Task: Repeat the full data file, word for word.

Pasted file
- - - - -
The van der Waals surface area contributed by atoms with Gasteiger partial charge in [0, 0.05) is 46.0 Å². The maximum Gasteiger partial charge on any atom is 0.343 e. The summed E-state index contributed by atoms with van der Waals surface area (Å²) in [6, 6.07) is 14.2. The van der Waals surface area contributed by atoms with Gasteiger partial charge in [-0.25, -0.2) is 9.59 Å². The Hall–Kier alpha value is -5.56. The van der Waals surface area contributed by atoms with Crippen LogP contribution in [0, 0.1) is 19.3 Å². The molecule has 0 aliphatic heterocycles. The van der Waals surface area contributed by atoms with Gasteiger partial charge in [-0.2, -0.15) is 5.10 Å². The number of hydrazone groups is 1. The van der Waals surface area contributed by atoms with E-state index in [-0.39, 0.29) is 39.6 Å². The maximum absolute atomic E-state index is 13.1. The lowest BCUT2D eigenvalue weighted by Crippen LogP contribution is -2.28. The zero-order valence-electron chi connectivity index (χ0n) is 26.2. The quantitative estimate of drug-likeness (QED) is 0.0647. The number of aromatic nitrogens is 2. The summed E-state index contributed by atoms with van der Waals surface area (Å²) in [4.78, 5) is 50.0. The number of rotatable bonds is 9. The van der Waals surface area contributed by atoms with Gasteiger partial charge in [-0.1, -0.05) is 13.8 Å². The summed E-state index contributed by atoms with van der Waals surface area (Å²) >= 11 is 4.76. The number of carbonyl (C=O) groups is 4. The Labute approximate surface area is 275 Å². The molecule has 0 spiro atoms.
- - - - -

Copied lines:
The van der Waals surface area contributed by atoms with Gasteiger partial charge in [0, 0.05) is 46.0 Å². The maximum Gasteiger partial charge on any atom is 0.343 e. The summed E-state index contributed by atoms with van der Waals surface area (Å²) in [6, 6.07) is 14.2. The van der Waals surface area contributed by atoms with Gasteiger partial charge in [-0.25, -0.2) is 9.59 Å². The Hall–Kier alpha value is -5.56. The van der Waals surface area contributed by atoms with Crippen LogP contribution in [0, 0.1) is 19.3 Å². The molecule has 0 aliphatic heterocycles. The van der Waals surface area contributed by atoms with Gasteiger partial charge in [-0.2, -0.15) is 5.10 Å². The number of hydrazone groups is 1. The van der Waals surface area contributed by atoms with E-state index in [-0.39, 0.29) is 39.6 Å². The maximum absolute atomic E-state index is 13.1. The lowest BCUT2D eigenvalue weighted by Crippen LogP contribution is -2.28. The zero-order valence-electron chi connectivity index (χ0n) is 26.2. The quantitative estimate of drug-likeness (QED) is 0.0647. The number of aromatic nitrogens is 2. The summed E-state index contributed by atoms with van der Waals surface area (Å²) in [4.78, 5) is 50.0. The number of rotatable bonds is 9. The van der Waals surface area contributed by atoms with Gasteiger partial charge in [-0.1, -0.05) is 13.8 Å². The summed E-state index contributed by atoms with van der Waals surface area (Å²) >= 11 is 4.76. The number of carbonyl (C=O) groups is 4. The Labute approximate surface area is 275 Å². The molecule has 0 spiro atoms.